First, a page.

Suprachoroidal Delivery

Suprachoroidal delivery has a therapeutic effect similar to that of the intravitreal route, with extended half-life (no washout, longer absorption time) and less incidence of IOP increase. Olsen et al11 demonstrated in a pig model that the suprachoroidal space could serve as a reservoir for sustained-release formulations, establishing a steep concentration gradient for drug diffusion into the retina and choroid. They also showed a high local drug concentration in the choroid and retina in the macular region for at least 4 months. Rizzo and colleagues12 showed resolution of massive subfoveal hard exudates in cases of DME unresponsive to multiple intravitreal injections using a combination of bevacizumab and triamcinolone administrated to the submacular suprachoroidal space.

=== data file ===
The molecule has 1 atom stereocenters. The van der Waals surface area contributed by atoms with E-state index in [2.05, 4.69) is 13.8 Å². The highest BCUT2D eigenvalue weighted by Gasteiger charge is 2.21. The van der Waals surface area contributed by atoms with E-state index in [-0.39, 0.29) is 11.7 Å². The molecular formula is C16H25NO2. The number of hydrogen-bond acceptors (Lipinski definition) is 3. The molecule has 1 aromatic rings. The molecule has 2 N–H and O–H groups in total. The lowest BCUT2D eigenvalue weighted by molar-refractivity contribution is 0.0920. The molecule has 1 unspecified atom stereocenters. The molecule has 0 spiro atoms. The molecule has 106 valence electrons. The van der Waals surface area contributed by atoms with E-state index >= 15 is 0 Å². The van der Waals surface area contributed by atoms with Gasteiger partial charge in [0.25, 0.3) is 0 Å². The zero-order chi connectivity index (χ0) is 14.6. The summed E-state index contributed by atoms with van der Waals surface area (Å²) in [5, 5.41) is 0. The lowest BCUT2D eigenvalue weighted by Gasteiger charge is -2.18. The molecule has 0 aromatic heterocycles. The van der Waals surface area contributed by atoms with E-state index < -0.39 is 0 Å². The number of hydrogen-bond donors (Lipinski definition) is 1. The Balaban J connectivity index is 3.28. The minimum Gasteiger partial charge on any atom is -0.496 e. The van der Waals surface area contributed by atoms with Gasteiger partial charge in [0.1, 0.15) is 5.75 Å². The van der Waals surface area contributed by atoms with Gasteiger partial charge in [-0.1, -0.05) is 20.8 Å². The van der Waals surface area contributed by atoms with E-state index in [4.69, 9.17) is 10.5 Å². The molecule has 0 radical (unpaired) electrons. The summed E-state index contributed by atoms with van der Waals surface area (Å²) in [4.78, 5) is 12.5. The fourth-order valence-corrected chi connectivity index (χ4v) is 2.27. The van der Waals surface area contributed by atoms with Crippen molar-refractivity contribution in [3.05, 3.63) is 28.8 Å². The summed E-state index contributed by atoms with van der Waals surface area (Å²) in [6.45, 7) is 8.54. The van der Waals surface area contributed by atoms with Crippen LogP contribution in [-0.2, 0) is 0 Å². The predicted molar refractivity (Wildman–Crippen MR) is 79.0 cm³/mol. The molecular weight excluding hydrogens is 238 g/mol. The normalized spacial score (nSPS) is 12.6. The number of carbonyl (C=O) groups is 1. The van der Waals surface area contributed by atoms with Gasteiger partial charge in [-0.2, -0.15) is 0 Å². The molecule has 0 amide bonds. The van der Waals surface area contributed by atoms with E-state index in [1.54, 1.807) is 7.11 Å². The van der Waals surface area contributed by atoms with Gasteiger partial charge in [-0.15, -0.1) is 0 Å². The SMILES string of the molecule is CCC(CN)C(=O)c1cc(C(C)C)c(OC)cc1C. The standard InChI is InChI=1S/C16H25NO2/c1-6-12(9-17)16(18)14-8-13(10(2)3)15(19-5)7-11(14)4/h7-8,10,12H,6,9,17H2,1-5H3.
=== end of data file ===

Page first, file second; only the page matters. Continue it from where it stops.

Vitrectomy Combined With Suprachoroidal Steroid Delivery

We have used the technique described below to treat different cases of refractory DME (watch the video by scanning the QR code here, or by following the quicklink). In this technique, we perform a classic 3-port pars plana vitrectomy with hyaloid removal and internal limiting membrane peeling in cases of evident traction on optical coherence tomography (OCT), followed by a 2-mm sclerotomy incision that is 3 to 4 mm behind and parallel to the limbus at the 12 o'clock position. The sclerotomy exposes the choroid. The choroid is separated from the sclera by a viscoelastic dissection bubble. We then introduce a specially designed suprachoroidal catheter (El Rayes catheter, MedOne Surgical), primed with preservative-free triamcinolone acetate (Figure 1). The catheter has 2 arms: 1 connected to the machine light source and the other connected to an injection syringe carrying the drug. SUPPLEMENTAL VIDEO